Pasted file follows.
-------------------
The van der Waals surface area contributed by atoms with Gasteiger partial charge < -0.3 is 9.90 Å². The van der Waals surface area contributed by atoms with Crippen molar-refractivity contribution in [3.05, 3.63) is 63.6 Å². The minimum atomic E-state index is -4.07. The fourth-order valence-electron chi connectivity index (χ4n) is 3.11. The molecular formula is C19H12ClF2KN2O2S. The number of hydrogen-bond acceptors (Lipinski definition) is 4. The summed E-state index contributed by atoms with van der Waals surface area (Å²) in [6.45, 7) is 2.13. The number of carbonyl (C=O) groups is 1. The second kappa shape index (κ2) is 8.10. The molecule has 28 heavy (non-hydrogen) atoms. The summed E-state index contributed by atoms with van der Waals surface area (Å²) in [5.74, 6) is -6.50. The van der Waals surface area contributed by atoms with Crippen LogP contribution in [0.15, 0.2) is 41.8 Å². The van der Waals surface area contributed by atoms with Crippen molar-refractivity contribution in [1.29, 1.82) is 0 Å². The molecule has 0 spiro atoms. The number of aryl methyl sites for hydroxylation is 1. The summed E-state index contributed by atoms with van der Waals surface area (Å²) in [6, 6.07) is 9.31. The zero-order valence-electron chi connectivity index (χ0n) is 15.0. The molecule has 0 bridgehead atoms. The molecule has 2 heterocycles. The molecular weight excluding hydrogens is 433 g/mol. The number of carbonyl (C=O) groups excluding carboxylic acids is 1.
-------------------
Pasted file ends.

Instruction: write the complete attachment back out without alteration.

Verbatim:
The van der Waals surface area contributed by atoms with Gasteiger partial charge < -0.3 is 9.90 Å². The van der Waals surface area contributed by atoms with Crippen molar-refractivity contribution in [3.05, 3.63) is 63.6 Å². The minimum atomic E-state index is -4.07. The fourth-order valence-electron chi connectivity index (χ4n) is 3.11. The molecular formula is C19H12ClF2KN2O2S. The number of hydrogen-bond acceptors (Lipinski definition) is 4. The summed E-state index contributed by atoms with van der Waals surface area (Å²) in [6.45, 7) is 2.13. The number of carbonyl (C=O) groups is 1. The second kappa shape index (κ2) is 8.10. The molecule has 28 heavy (non-hydrogen) atoms. The summed E-state index contributed by atoms with van der Waals surface area (Å²) in [5.74, 6) is -6.50. The van der Waals surface area contributed by atoms with Crippen LogP contribution in [0.15, 0.2) is 41.8 Å². The van der Waals surface area contributed by atoms with Crippen molar-refractivity contribution in [1.29, 1.82) is 0 Å². The molecule has 0 spiro atoms. The number of aryl methyl sites for hydroxylation is 1. The summed E-state index contributed by atoms with van der Waals surface area (Å²) in [6, 6.07) is 9.31. The zero-order valence-electron chi connectivity index (χ0n) is 15.0. The molecule has 0 bridgehead atoms. The molecule has 2 heterocycles. The molecular weight excluding hydrogens is 433 g/mol. The number of carbonyl (C=O) groups excluding carboxylic acids is 1.